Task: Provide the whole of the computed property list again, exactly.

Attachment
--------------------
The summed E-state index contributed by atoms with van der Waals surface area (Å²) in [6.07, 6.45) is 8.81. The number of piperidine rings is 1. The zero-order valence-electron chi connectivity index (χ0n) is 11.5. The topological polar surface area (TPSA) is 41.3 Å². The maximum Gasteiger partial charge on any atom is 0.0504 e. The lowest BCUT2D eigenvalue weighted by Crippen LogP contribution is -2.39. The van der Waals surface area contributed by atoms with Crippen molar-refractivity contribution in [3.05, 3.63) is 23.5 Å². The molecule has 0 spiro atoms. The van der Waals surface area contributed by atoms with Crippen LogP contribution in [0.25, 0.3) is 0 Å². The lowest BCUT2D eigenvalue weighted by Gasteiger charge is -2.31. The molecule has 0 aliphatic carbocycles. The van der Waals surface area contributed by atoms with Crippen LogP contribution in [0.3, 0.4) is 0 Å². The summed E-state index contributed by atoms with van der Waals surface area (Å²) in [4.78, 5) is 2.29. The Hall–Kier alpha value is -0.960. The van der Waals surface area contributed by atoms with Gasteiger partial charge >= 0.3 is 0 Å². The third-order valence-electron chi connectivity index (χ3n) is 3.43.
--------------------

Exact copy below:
The summed E-state index contributed by atoms with van der Waals surface area (Å²) in [6.07, 6.45) is 8.81. The number of piperidine rings is 1. The zero-order valence-electron chi connectivity index (χ0n) is 11.5. The topological polar surface area (TPSA) is 41.3 Å². The maximum Gasteiger partial charge on any atom is 0.0504 e. The lowest BCUT2D eigenvalue weighted by Crippen LogP contribution is -2.39. The van der Waals surface area contributed by atoms with Crippen molar-refractivity contribution in [3.05, 3.63) is 23.5 Å². The molecule has 0 spiro atoms. The van der Waals surface area contributed by atoms with Crippen LogP contribution in [0.25, 0.3) is 0 Å². The lowest BCUT2D eigenvalue weighted by Gasteiger charge is -2.31. The molecule has 0 aliphatic carbocycles. The van der Waals surface area contributed by atoms with Crippen LogP contribution in [0.3, 0.4) is 0 Å². The summed E-state index contributed by atoms with van der Waals surface area (Å²) in [4.78, 5) is 2.29. The Hall–Kier alpha value is -0.960. The van der Waals surface area contributed by atoms with Gasteiger partial charge >= 0.3 is 0 Å². The third-order valence-electron chi connectivity index (χ3n) is 3.43.